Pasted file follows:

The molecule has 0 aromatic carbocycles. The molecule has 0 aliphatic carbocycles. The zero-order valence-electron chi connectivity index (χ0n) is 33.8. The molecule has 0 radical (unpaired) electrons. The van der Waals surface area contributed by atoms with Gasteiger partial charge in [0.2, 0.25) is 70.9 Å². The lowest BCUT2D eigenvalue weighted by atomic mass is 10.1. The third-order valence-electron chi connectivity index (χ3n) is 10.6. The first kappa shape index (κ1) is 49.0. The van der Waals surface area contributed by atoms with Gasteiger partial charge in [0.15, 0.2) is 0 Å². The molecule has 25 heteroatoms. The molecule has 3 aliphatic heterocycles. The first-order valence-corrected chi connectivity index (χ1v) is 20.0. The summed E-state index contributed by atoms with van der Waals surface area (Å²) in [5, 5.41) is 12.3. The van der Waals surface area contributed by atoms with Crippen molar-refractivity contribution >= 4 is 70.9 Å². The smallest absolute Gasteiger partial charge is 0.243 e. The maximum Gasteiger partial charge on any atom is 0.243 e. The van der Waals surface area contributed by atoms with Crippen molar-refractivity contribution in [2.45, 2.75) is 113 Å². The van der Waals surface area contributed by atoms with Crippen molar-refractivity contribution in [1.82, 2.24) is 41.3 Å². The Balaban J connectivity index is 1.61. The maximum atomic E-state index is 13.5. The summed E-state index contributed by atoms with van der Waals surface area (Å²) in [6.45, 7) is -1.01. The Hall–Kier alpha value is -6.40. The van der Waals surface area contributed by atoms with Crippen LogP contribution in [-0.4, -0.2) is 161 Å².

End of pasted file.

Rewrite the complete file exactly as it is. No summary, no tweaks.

The molecule has 0 aromatic carbocycles. The molecule has 0 aliphatic carbocycles. The zero-order valence-electron chi connectivity index (χ0n) is 33.8. The molecule has 0 radical (unpaired) electrons. The van der Waals surface area contributed by atoms with Gasteiger partial charge in [0.2, 0.25) is 70.9 Å². The lowest BCUT2D eigenvalue weighted by atomic mass is 10.1. The third-order valence-electron chi connectivity index (χ3n) is 10.6. The first kappa shape index (κ1) is 49.0. The van der Waals surface area contributed by atoms with Gasteiger partial charge in [0.15, 0.2) is 0 Å². The molecule has 25 heteroatoms. The molecule has 3 aliphatic heterocycles. The first-order valence-corrected chi connectivity index (χ1v) is 20.0. The summed E-state index contributed by atoms with van der Waals surface area (Å²) in [5, 5.41) is 12.3. The van der Waals surface area contributed by atoms with Crippen molar-refractivity contribution >= 4 is 70.9 Å². The smallest absolute Gasteiger partial charge is 0.243 e. The maximum Gasteiger partial charge on any atom is 0.243 e. The van der Waals surface area contributed by atoms with Crippen molar-refractivity contribution in [2.45, 2.75) is 113 Å². The van der Waals surface area contributed by atoms with Crippen molar-refractivity contribution in [1.82, 2.24) is 41.3 Å². The Balaban J connectivity index is 1.61. The maximum atomic E-state index is 13.5. The summed E-state index contributed by atoms with van der Waals surface area (Å²) in [6.45, 7) is -1.01. The Hall–Kier alpha value is -6.40. The van der Waals surface area contributed by atoms with Crippen LogP contribution in [-0.4, -0.2) is 161 Å².